It’s All-Ireland hurling final weekend, isn’t it?

Check the calendar and the news cycle fits perfectly. If it’s late August/early September, then all the markers are in place this week. An odyssey through the alphabet soup of GAA disciplinary committees is only to be expected this time of year. So is spiky confrontation on the field, given the size of the prizes on offer; sniping at referees off the field; former players weighing in to defend county colleagues; and of course the SOLD OUT signs, whether real or in online form, that suggest a heaving Croke Park this weekend.

Little wonder the game is dominating the GAA agenda all week. But is it the All-Ireland football semi-final replay or the All-Ireland hurling final that’s doing so?

For this observer, the build-up to Sunday’s hurling has taken a back seat to the buzz and hum of the Mayo-Dublin rematch. Maybe even a back seat to the back seat.

Partly this is down to the live issues involved in the latter game — Dublin wing-forward Diarmuid Connolly is ruled out at the time of writing, for instance, though even at this late stage there’s a sense of uncertainty about how definitive that suspension is. Compare that to the lack of news emanating from the hurling camps, in lockdown all week. This is normal procedure on the week of the All-Ireland final, but it looks inert compared to the updates and developments running into the football semi-final today.

Partly this is due to the nature of last Sunday’s game — jagged and bad- tempered, with plenty of expectation this evening will see more pleasantries exchanged, to use the apposite term, and no guarantee that the game will ‘settle’ at any stage. It’s fresh in the memory.

Simply consider the range of sports events you’ve enjoyed since Galway knocked over that injury-time winner against Tipp: An incomplete list would produce the resumption of the Premier League, a plethora of Rugby World Cup warm-up games, Ireland’s Euro 2016 qualification campaign games. Even Kerry-Tyrone and last Sunday’s semi-final have both served to push the hurling into the background.

The identities of the counties involved last Sunday have pushed their concerns up the agenda as well, or one has: Whatever Dublin are involved in makes them box office, and the combination of a controversial game and uncertainty about their sweeping to an All-Ireland title makes them irresistible to media outlets.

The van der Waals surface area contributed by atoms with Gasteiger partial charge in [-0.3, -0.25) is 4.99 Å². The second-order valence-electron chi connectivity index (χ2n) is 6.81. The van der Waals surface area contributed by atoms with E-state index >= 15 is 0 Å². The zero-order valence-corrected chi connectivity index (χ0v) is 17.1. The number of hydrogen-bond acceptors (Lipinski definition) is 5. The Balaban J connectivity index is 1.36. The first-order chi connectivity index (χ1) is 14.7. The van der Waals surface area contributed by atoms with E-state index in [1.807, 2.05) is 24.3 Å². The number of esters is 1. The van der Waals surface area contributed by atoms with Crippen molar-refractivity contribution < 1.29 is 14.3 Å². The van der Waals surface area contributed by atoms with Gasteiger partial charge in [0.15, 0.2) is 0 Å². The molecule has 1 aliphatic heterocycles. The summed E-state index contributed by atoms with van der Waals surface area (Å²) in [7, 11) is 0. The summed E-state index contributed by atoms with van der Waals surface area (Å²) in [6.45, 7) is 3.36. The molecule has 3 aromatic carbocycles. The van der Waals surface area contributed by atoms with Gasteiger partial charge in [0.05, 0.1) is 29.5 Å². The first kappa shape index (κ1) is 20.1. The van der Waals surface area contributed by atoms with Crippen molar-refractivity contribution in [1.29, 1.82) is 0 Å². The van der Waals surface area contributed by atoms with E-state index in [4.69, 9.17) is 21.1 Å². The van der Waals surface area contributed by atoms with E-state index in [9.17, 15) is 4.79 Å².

The opposite situation pertains in the hurling. Eoghan Cormican of this parish has reported all week from Galway and given clear indications of the excitement building in that county, but is this the case in Kilkenny, which has been involved in 10 All-Ireland finals (replays included), since 2005? Could you seriously replicate the level of enthusiasm found in Cork and Clare, say, in 2013, if your team has won eight of those All-Ireland titles?

All of this without taking into consideration the level of interest among general sports followers. Your columnist spent some time in four counties over the last week, two of them hurling-oriented, and in none of them was Galway-Kilkenny a topic of conversation: The treatment of Aidan O’Shea by the Dublin defence, yes, and the exploits of Lee Keegan in getting entangled with opponents, yes, but Joe Canning versus Joey Holden? Not a word.

This week, in these pages, Mick O’Keeffe of PSG Communications pointed out the need for hurling advocates and supporters to work harder than their football counterparts to get the same rewards, and the way the biggest day in the hurling calendar has receded into the shadows this week proves that. The danger is the dramatic draw last Sunday and the rumbling controversy this week will be regarded as a one-off distraction from the hurling final rather than what is, exposing a basic flaw in the promotion of hurling.

The GAA would be better served acknowledging this past week as an inevitable corollary of the ongoing issue with making hurling more attractive and taking the advice O’Keeffe offered — promoting the game on a standalone basis. What helps football doesn’t necessarily boost hurling. If nothing else, this week told us that.

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